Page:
I got a new brief today to rebrand and devise a creative strategy for an art and design materials supplier, which I’m actually quite excited about. I suppose I should be looking at some branding and identity work that is relevant to it, but I saw this and just had to post about it.
As a celebration of their 125 years, Sony Music created a massive typographic timeline that would fill almost 150 square metres of blank wall space at their headquarters. It features some truly awesome type and illustration work by a great designer called Alex Fowkes.
There is a lot of things you can do with bubble wrap; protect presents, packing things, or you can just have fun popping it. But I don’t suppose you’d ever thought of creating typography with it had you? Lo Siento have though, as they’ve done just that, creating bubble wrap typography for the cover of Japanese magazine +81.
This was the last project I did in my first year at uni. Set the task of designing three typographical posters for a fictional horror film festival I created Fearstifal, a horror film festival in Falmouth, and came up with the idea of using a glow-in-the-dark hidden message on each of the posters.
The three posters were based on three different elements of films; film titles, quotes and directors. Each poster contained a list of items relating to its theme in a recurring style that was a very subtle link to reels of film.
My final major project on my Art Foundation course shared similarities with the Baseline Magazine project I looked at in the last post. I went into the project wanting to create a book as it was something I hadn’t done before and so came up with a brief to explore and question the use of typography through the use of books.
I produced three books as my final piece which were exhibited below three pieces of text as seen below. Each book contained a collection of screen-printed quotes and definitions which described what had been done to each book and were obscured or altered in some way.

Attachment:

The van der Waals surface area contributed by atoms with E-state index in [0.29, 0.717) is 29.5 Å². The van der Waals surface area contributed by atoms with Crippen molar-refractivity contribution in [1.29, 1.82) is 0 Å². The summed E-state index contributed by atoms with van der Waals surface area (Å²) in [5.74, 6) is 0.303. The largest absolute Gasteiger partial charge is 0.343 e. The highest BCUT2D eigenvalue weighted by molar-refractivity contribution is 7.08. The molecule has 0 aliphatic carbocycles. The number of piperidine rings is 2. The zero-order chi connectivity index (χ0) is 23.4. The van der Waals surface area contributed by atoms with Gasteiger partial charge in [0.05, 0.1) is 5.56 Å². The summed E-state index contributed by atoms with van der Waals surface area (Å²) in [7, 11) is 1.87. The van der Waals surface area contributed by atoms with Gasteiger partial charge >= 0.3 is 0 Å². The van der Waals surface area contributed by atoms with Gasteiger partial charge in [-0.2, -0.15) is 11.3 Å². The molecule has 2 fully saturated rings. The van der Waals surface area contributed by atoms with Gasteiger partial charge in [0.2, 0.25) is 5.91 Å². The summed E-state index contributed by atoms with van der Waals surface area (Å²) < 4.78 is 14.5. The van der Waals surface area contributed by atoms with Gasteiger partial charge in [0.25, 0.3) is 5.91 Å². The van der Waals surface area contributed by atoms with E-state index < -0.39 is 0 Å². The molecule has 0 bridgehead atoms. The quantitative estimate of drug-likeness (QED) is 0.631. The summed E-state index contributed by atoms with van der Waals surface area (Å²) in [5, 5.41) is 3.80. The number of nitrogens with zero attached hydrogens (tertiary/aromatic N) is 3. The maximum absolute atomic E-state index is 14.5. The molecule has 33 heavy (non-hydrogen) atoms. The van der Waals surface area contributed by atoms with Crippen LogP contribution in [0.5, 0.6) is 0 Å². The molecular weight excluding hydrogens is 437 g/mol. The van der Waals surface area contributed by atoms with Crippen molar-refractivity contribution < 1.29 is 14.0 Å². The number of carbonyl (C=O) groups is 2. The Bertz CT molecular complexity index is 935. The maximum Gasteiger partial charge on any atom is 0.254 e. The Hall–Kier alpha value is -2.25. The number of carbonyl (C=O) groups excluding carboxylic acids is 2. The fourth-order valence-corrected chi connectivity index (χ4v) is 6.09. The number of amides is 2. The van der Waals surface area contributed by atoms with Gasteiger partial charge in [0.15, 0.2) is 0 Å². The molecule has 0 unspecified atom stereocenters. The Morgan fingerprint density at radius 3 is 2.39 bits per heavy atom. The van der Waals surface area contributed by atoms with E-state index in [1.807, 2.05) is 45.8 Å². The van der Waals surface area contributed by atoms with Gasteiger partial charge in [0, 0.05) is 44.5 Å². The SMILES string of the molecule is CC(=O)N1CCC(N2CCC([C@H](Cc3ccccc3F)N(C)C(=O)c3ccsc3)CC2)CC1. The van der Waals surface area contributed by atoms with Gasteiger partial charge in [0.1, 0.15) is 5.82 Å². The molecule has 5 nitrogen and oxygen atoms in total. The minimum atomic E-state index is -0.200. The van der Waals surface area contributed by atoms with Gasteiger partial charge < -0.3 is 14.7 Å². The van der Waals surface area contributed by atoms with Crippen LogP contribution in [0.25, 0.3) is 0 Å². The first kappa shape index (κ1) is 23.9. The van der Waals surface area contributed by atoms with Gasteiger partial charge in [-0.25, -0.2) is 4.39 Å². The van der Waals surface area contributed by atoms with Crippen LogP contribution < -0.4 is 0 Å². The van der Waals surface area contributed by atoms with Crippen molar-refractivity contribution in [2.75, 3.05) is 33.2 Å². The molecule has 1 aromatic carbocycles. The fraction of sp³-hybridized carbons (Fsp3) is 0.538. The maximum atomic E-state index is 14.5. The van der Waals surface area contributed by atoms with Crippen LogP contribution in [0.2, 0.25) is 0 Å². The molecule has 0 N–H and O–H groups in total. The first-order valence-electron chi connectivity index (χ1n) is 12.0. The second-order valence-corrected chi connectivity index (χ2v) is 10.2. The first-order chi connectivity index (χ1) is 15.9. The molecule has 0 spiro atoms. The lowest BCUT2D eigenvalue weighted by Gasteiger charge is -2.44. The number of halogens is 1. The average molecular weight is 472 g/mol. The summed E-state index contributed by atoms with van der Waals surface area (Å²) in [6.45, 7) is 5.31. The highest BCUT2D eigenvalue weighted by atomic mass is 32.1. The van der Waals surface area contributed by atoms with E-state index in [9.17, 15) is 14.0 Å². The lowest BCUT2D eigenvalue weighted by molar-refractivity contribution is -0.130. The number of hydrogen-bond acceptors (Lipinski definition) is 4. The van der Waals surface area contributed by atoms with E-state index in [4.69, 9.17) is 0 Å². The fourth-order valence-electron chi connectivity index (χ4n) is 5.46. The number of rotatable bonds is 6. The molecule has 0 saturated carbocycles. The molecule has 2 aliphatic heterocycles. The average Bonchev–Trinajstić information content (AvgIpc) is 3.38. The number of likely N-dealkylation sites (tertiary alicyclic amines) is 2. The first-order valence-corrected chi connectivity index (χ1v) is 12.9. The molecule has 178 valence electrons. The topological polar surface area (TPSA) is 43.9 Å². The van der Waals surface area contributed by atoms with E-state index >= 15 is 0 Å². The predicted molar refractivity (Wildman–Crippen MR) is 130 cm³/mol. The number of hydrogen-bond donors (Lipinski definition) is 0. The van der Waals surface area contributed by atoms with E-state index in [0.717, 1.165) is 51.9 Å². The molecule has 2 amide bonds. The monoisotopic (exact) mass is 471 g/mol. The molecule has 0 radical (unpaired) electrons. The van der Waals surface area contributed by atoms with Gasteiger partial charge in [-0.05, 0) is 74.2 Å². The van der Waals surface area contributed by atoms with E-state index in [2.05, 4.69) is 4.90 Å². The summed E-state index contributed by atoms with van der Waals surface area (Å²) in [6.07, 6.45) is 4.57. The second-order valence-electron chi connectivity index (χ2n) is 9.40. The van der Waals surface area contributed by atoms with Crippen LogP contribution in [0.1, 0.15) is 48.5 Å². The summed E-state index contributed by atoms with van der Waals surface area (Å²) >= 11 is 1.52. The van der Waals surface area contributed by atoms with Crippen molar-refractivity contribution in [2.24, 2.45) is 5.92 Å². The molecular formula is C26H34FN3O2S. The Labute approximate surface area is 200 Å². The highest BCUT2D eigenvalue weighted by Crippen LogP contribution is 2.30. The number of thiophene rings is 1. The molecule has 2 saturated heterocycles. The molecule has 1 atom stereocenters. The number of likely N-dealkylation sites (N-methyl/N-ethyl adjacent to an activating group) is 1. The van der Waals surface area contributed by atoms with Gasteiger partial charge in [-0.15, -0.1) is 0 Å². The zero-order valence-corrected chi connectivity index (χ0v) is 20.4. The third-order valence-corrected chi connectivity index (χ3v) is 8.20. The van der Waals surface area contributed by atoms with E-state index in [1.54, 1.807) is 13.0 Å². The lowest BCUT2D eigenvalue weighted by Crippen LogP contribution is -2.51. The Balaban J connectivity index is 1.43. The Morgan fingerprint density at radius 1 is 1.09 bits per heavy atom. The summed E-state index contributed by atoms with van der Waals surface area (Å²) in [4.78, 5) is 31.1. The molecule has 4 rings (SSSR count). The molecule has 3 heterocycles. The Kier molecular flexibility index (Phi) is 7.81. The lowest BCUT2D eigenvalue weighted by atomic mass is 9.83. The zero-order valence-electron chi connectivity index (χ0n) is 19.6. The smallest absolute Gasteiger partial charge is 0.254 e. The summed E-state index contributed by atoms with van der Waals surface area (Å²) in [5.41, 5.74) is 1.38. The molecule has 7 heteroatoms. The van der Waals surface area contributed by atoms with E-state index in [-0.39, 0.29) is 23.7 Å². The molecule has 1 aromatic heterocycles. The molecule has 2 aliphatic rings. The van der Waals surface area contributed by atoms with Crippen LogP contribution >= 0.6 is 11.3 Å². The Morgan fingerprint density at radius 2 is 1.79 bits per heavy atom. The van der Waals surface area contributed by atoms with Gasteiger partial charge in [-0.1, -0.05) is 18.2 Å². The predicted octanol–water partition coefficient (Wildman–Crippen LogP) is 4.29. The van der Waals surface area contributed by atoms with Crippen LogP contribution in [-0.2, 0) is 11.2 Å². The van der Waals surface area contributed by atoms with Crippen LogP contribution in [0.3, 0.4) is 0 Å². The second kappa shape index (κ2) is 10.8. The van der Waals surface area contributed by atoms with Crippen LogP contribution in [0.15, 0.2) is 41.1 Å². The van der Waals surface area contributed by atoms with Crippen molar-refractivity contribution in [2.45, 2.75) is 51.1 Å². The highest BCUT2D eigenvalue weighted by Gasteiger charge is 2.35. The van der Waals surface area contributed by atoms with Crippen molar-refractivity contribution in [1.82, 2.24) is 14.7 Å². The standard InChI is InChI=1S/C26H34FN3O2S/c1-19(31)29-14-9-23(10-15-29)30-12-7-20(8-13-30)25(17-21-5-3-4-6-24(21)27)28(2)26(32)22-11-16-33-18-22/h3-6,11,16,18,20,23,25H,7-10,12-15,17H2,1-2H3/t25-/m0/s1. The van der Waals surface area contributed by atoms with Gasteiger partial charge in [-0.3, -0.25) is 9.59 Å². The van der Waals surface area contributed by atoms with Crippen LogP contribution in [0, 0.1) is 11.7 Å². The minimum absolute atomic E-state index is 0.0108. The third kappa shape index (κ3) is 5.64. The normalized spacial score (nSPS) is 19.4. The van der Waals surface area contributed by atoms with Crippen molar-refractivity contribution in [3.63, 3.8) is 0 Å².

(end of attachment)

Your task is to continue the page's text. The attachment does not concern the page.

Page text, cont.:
To start this week of posts I’m going to talk about one of my favourite projects that I did during Art Foundation last year. For it I produced two fictional designs for the front cover of a possible future issue of Baseline Magazine.
We were tasked with creating a theme for the issue before designing the cover so I chose to look into typography and question why it should be produced in conventional ways.
Regular readers of this blog will know that I am a massive fan of design that encourages interaction between it and the viewer, and this work by Lo Siento is no exception. These great handmade paper letterform, which they refer to as 4D type as it is two of the same character within one letterform, allow the viewer to see at least two versions of the letter within the same structure, which creates a viewer interaction as they walk around it and experience it.
A great piece of comical and witty logo re-design by Dave Spengeler for today’s post. He’s re-imagined famous logos to produce a fantastic range of what he calls ‘Hipster Branding’.
His reason for doing it was; “I’m fed up with the latest design trend. Everything has to be ‘vintage’ style, type has to be centered, all-caps, or written calligraphically. There are lobsters, birds, ribbons, anchors, crowns, arrows, crests, and the famous X everywhere. Personally I like this kind of style. But slowly but surely these clichés are getting overused.”